GVCCC, in 70th year, continues to advocate for local businesses

Chamber President Andres Pazmino. (Courtesy GVCCC)

BY GABE HERMAN | The Greenwich Village Chelsea Chamber of Commerce (GVCCC) is in its 70th year and continuing its work to promote and advocate for businesses in the area.

“The whole idea for the Chamber is to stimulate the local economy,” said President Andres Pazmino. “We try to be holistic with our approach.” This includes making local connections for merchants, not just with other merchants, said Pazmino, but also with consumers and government agencies.

The Chamber’s boundaries go from 34th to Canal Streets, and the Hudson River to Third Avenue. There are 206 members, an increase from last year. “It shows that the Chamber is growing,” Pazmino said.

Some of GVCCC’s major partners include Starbucks Reserve, Google, NYU, Gottlieb real estate and Lyft, which has been involved in Chamber events like giving discounted rides as part of Shop Bleecker.

Pazmino noted a diverse group of members that also includes nonprofits like the American Cancer Society, family-owned small businesses like Li-Lac Chocolates and Walker Hotel, immigrant-owned stores like Tiziano Zorzan, and the woman-owned aRoqa Indian restaurant.

Li-Lac Chocolates participated in the 2019 Chelsea Chew event. (Courtesy GVCCC)

Pazmino has been president since April, and said he is still new and learning on the job. “It has been very rewarding,” he said. “I’m having a ball. I enjoy talking to merchants, I learn their challenges. They’re very smart people and care about the community at large, not just their businesses.”

The GVCCC advocates on issues affecting the local business community, such as an amendment on the Commercial Rent Tax, and paid time off legislation, which the Council opposes because it requires businesses with five or more employees to pay for the vacation. “While we’re not against the concept or principle of paying for employees’ vacation,” Pazmino said, “small businesses then don’t have resources to afford it, and it will chip away at the bottom line.”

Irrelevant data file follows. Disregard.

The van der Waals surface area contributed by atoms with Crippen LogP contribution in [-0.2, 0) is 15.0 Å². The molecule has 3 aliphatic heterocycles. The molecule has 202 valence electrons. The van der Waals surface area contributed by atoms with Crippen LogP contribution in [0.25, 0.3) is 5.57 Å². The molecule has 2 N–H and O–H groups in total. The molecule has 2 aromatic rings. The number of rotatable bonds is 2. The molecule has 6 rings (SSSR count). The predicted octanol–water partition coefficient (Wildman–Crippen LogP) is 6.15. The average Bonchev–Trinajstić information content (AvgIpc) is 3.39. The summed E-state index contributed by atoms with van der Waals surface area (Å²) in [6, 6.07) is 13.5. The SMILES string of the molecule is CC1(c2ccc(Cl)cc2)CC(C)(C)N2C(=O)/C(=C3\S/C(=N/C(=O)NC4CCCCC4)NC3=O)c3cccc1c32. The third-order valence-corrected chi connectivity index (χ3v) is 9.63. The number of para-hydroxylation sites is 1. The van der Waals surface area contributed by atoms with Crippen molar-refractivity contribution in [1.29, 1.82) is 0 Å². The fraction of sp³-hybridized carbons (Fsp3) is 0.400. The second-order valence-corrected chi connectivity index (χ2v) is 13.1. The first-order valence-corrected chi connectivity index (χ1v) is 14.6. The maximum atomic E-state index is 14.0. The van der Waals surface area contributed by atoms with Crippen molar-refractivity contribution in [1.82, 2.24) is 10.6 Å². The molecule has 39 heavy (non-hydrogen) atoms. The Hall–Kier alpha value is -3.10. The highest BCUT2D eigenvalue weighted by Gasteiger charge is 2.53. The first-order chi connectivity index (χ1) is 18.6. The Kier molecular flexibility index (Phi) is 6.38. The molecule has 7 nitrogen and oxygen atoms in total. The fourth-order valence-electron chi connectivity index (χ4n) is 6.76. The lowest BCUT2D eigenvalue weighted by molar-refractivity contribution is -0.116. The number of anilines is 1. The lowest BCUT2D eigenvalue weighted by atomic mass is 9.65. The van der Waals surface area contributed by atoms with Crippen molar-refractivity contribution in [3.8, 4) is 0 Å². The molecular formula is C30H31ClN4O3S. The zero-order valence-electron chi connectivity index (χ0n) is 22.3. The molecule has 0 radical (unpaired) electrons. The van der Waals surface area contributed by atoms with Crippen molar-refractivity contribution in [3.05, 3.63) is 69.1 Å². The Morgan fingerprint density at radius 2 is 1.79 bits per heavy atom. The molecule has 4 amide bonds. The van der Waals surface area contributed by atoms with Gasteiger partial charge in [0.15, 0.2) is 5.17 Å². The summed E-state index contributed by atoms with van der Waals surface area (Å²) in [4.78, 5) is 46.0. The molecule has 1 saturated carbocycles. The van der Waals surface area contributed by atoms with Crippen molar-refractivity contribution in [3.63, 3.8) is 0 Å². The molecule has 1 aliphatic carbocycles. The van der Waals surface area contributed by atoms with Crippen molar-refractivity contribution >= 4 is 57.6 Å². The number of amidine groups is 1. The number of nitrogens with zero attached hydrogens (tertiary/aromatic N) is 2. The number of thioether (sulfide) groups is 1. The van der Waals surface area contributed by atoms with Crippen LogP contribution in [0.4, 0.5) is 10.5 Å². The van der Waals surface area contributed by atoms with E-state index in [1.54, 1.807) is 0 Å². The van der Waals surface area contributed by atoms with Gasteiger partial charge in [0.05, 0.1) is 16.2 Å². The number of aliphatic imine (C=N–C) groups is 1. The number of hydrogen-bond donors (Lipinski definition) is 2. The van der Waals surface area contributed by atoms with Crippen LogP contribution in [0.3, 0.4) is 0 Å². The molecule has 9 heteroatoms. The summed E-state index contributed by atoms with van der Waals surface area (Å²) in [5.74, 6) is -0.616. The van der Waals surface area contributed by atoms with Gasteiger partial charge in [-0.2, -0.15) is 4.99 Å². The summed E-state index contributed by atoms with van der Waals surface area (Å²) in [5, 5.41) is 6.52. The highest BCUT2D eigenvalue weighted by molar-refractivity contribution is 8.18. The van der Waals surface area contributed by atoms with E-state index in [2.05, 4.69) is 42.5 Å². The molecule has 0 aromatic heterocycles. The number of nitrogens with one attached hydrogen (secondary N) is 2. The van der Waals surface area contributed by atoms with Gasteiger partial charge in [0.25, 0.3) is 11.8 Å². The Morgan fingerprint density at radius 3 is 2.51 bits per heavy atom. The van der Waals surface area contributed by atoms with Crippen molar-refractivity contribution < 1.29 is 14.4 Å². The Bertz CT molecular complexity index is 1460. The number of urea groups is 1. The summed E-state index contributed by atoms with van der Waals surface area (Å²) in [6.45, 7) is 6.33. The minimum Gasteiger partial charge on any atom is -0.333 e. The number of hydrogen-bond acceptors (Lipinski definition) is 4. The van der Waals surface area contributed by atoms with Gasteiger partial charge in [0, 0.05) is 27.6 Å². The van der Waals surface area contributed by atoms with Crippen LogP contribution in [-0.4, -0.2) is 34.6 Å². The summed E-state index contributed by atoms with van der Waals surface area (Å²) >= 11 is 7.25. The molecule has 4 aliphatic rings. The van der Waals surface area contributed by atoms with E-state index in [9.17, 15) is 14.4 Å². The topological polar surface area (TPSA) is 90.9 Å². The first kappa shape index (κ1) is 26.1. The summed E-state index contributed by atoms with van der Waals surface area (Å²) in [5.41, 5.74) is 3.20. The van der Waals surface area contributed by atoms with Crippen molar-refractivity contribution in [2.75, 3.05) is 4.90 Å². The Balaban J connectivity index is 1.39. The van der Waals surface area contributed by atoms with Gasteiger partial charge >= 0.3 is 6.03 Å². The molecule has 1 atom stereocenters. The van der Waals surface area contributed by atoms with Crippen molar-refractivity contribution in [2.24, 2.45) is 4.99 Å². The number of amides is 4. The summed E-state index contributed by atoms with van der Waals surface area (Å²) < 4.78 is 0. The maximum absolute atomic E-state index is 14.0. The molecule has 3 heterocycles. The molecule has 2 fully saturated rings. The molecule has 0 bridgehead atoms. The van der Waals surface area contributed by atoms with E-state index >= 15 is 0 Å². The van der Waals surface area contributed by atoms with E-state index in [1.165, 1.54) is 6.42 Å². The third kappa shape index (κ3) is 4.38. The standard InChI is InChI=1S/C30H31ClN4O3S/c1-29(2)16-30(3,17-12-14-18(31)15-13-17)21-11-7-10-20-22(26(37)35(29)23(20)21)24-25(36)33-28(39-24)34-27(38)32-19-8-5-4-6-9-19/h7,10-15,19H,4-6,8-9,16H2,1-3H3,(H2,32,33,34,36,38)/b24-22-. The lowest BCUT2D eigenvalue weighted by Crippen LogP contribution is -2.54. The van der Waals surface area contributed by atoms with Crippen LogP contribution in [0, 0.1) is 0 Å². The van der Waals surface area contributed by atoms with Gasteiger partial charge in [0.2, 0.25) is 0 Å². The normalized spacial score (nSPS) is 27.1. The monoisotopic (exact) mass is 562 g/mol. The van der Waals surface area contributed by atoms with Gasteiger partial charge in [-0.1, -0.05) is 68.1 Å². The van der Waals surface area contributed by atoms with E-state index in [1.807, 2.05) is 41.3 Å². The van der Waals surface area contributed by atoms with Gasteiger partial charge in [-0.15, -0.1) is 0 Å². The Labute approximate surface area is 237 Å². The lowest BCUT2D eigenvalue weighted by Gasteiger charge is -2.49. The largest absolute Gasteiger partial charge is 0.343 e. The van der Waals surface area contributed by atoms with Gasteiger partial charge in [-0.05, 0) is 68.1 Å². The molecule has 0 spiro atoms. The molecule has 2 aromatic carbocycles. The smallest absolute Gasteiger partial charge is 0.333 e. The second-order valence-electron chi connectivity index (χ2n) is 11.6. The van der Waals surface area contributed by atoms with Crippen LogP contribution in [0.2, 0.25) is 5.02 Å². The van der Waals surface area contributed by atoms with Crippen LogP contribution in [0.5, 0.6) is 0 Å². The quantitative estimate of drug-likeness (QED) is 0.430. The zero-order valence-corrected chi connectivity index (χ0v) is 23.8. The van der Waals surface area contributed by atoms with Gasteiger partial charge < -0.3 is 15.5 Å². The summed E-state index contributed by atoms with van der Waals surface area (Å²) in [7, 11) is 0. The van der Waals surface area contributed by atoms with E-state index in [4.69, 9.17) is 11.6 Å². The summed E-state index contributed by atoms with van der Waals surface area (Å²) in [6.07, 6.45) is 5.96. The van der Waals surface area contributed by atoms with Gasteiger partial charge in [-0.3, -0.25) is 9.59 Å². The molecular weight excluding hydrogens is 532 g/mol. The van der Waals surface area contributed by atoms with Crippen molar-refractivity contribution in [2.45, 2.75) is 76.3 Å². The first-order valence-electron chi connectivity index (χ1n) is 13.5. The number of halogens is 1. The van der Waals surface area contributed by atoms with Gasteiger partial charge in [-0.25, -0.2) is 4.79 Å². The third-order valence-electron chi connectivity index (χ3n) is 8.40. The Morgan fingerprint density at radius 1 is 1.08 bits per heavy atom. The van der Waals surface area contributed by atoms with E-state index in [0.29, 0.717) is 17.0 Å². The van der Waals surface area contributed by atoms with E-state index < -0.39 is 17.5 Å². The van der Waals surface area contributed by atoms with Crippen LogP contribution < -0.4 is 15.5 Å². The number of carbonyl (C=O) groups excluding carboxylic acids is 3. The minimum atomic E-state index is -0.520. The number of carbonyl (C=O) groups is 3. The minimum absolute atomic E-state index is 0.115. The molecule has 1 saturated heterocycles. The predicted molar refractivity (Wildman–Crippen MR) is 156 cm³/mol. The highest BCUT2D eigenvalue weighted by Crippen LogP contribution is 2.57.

There is a narrative that all business owners are rich, Pazmino said, “and that is not true, especially when you’re a small or medium-sized business or property owner.” He added, “We need to be careful not to generalize because there are lots of people that are entrepreneurial and not making as much as people think they are.”

Pazmino said he would like to see the government work with businesses to create less bureaucracy, and not to over-regulate, but instead provide some regulations while helping businesses to thrive. He said it can take a long time for businesses to get permits, including a 6-month waiting period for a liquor license. “It’s simple math,” he said. “It’s about government being more efficient with processes.”

The GVCCC also runs events aimed at helping businesses, many of which have been started in recent years by executive director Maria Diaz and can include discounts and promotions at local stores. The events include Chelsea Chew, the Village Arts Alive series, NYPD precinct tours through the Safe City Safe Streets program, and Shop Bleecker, which just concluded its November run, and which Diaz said is a favorite of hers.

The next Chamber event will be the annual Safe City Safe Streets luncheon on Dec. 12, which awards officers for the work they do in the community and relationships formed with GVCCC members. More information about the Chamber can be found at villagechelsea.com.

One Response to GVCCC, in 70th year, continues to advocate for local businesses

  1. I did not believe it possible to speak about serving small businesses without mentioning the reality they face a crisis to survive when their lease expire.
    How successful your Chamber has been to stimulate the local economy speaks for itself walking down any block and seeing the empty stores where once thriving businesses were. Where the norm today is long established businesses willing and able to pay a reasonable rent are forced to close and for some reason this is acceptable to your Chamber. Just out of curiosity, how is any program or initiative beneficial if a business closes? It would seem that finding a real solution to stop the closings of good businesses would make programs that stimulate the economy more productive. I do not have to ask if your Chamber or any Chamber with political or real estate connections supports the Jobs Act or any act giving small business owners rights when their leases expire.

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